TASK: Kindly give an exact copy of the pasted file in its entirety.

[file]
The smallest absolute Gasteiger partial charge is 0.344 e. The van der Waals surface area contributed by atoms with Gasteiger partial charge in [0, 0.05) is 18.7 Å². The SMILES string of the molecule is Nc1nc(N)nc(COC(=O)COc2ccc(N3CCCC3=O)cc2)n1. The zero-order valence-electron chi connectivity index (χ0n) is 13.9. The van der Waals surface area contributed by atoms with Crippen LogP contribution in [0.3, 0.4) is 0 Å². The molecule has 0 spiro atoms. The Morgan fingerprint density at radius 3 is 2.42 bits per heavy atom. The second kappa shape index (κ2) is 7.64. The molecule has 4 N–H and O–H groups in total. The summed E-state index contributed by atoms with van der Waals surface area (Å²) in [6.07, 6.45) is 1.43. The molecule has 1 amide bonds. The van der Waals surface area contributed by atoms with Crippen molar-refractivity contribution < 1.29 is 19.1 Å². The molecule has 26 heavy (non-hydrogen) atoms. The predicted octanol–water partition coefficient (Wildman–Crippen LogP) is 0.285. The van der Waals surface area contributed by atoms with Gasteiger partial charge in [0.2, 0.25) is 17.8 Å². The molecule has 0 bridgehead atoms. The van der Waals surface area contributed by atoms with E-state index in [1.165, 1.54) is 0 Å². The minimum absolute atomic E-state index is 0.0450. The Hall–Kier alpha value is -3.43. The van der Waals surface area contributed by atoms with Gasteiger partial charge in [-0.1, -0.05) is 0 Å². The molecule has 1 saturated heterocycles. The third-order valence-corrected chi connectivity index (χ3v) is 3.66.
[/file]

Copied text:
The smallest absolute Gasteiger partial charge is 0.344 e. The van der Waals surface area contributed by atoms with Gasteiger partial charge in [0, 0.05) is 18.7 Å². The SMILES string of the molecule is Nc1nc(N)nc(COC(=O)COc2ccc(N3CCCC3=O)cc2)n1. The zero-order valence-electron chi connectivity index (χ0n) is 13.9. The van der Waals surface area contributed by atoms with Crippen LogP contribution in [0.3, 0.4) is 0 Å². The molecule has 0 spiro atoms. The Morgan fingerprint density at radius 3 is 2.42 bits per heavy atom. The second kappa shape index (κ2) is 7.64. The molecule has 4 N–H and O–H groups in total. The summed E-state index contributed by atoms with van der Waals surface area (Å²) in [6.07, 6.45) is 1.43. The molecule has 1 amide bonds. The van der Waals surface area contributed by atoms with Crippen molar-refractivity contribution < 1.29 is 19.1 Å². The molecule has 26 heavy (non-hydrogen) atoms. The predicted octanol–water partition coefficient (Wildman–Crippen LogP) is 0.285. The van der Waals surface area contributed by atoms with Gasteiger partial charge in [0.2, 0.25) is 17.8 Å². The molecule has 0 bridgehead atoms. The van der Waals surface area contributed by atoms with E-state index in [1.165, 1.54) is 0 Å². The minimum absolute atomic E-state index is 0.0450. The Hall–Kier alpha value is -3.43. The van der Waals surface area contributed by atoms with Gasteiger partial charge in [-0.1, -0.05) is 0 Å². The molecule has 1 saturated heterocycles. The third-order valence-corrected chi connectivity index (χ3v) is 3.66.